At the center of practically every major debate over America’s role in the world, one finds Noam Chomsky’s ideas—sometimes attacked, sometimes studiously ignored, but always a powerful presence.
Drawing from his published and unpublished work, The Chomsky Reader reveals the awesome range of this ever-critical mind—from global questions of war and peace to the most intricate questions of human intelligence, IQ, and creativity. It reveals the underlying radical coherency of his view of the world—from his enormously influential attacks on America’s role in Vietnam to his perspective on Nicaragua and Central America today. Chomsky’s challenge to accepted wisdom about Israel and the Palestinians has caused a furor in America, as have his trenchant essays on the real nature of terrorism in our age. No one has dissected more graphically the character of the Cold War consensus and the way it benefits the two superpowers, or argued more thoughtfully for a shared elitist ethos in liberalism and communism. No one has exposed more logically America’s acclaimed freedoms as masking irresponsible power and unjustified privilege, or argued quite so insistently that the “free press” is part of a stultifying conformity that pervades all aspects of American intellectual life.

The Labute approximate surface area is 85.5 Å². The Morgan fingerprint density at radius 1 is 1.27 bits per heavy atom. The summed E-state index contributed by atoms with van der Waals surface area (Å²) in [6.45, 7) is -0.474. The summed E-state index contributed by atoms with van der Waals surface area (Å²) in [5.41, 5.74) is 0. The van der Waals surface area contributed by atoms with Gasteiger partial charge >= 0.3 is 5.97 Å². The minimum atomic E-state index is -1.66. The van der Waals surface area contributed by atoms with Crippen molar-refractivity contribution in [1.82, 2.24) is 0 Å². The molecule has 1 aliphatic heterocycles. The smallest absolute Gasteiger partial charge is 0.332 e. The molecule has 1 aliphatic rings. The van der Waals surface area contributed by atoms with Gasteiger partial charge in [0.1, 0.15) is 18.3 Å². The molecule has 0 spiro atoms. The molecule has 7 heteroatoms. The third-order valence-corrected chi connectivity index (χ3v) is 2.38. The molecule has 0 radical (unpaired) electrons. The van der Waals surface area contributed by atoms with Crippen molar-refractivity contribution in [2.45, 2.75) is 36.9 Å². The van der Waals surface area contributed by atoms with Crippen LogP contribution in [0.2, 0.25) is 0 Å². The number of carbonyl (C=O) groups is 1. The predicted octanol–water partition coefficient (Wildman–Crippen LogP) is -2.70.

In a lengthy interview with the editor, Chomsky discussed his thought in the context of his personal history.